Best Web Applications for BusinessMay 2, 2008
If you use a computer for your business, you’ve probably got a few desktop applications – that is, programs you installed on your own computer using a CD or DVD – that you do most of your work in every day. Millions of us use Microsoft Office to create letters, give presentations and crunch sales numbers. Thousands of businesses use “off-the-shelf” accounting software like QuickBooks to handle their accounting. Email programs like Microsoft Outlook handle the communication of countless messages every day. You might be so dependent on these programs that you can’t imagine how you’d live without them.
Get ready to live without them.
Well, at least to live without the ones that come in a box and live on your hard drive. Software is rapidly moving to the web. It’s easier than ever to sign on to a high-speed connection just about anywhere, and the advantages of delivering business applications through a web browser are huge. Just think about it: All your business data, always backed up, always in sync with everyone else in your organization, always current. Your P&L for the month is right in front of you, no crunching and printing required. The proposal you’re working on? Share it instantly with a colleague to get their feedback and let them make the changes in real time.
Business software packages on the web have many names: web application (imagine that), software as a service (SaaS), “on-demand” applications, and so on. But, they all have one thing in common – they aim to take some kind of business function (e.g. accounting, word processing, scheduling) and make it an application you can use within your web browser. There are big advantages for the makers of software as well: no packaging, no disks, no printed manuals and, most importantly, everyone is up to date with the latest version – which means less support headaches.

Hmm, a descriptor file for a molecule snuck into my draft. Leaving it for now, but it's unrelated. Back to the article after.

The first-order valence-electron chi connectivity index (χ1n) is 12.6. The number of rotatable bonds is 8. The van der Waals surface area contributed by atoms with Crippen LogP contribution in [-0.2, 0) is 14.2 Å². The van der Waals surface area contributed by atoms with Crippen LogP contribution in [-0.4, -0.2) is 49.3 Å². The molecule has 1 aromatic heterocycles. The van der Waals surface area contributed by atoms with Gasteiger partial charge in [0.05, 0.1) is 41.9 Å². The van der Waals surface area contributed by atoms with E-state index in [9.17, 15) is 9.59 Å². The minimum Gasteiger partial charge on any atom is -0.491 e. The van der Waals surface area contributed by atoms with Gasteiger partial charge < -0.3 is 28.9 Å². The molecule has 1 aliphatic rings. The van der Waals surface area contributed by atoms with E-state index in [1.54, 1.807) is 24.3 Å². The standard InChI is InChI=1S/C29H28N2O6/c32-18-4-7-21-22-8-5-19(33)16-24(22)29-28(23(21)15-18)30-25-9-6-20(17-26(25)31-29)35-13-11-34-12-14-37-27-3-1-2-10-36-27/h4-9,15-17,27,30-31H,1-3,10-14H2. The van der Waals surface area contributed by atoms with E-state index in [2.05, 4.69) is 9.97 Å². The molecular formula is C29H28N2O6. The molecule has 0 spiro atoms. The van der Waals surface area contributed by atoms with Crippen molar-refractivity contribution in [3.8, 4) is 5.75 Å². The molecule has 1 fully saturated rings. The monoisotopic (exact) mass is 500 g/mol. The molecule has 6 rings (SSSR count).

There will likely always be certain applications that don’t really work inside a web browser. Programs that move large amounts of data, like graphics programs and video editing software, may never fully migrate to a web environment. For instance, Adobe recently launched on online version of Photoshop, but file size and format limitations make it (intentionally) impractical for day-to-day production use in a business.
But for lighter weight tasks like word processing or spreadsheets, a web application makes an awful lot of sense. In fact, for documents like spreadsheets that often get passed around, reviewed and revised by many people within a company, I would argue that an online, shared model actually makes more sense than sending a document around through email. It’s true collaboration.
The only real issue with online business applications is that are so darn many of them; it can be hard to pick the right one for your needs. Luckily, you’ve got geeks like me who spend a lot of their free time signing up and trying out these services so you don’t have to. Without further ado, I present to you my list of the best web-based business applications available right now, starting with office and project management tools:
Google Apps: www.google.com/a – Google’s offering to business owners is pretty compelling, not least because the basic version is free. It’s all here (well, except for accounting; more on that later): email, word processing, spreadsheets, simple web site creation, wikis, calendars, and the list keeps growing as Google expands the offering by acquiring other companies.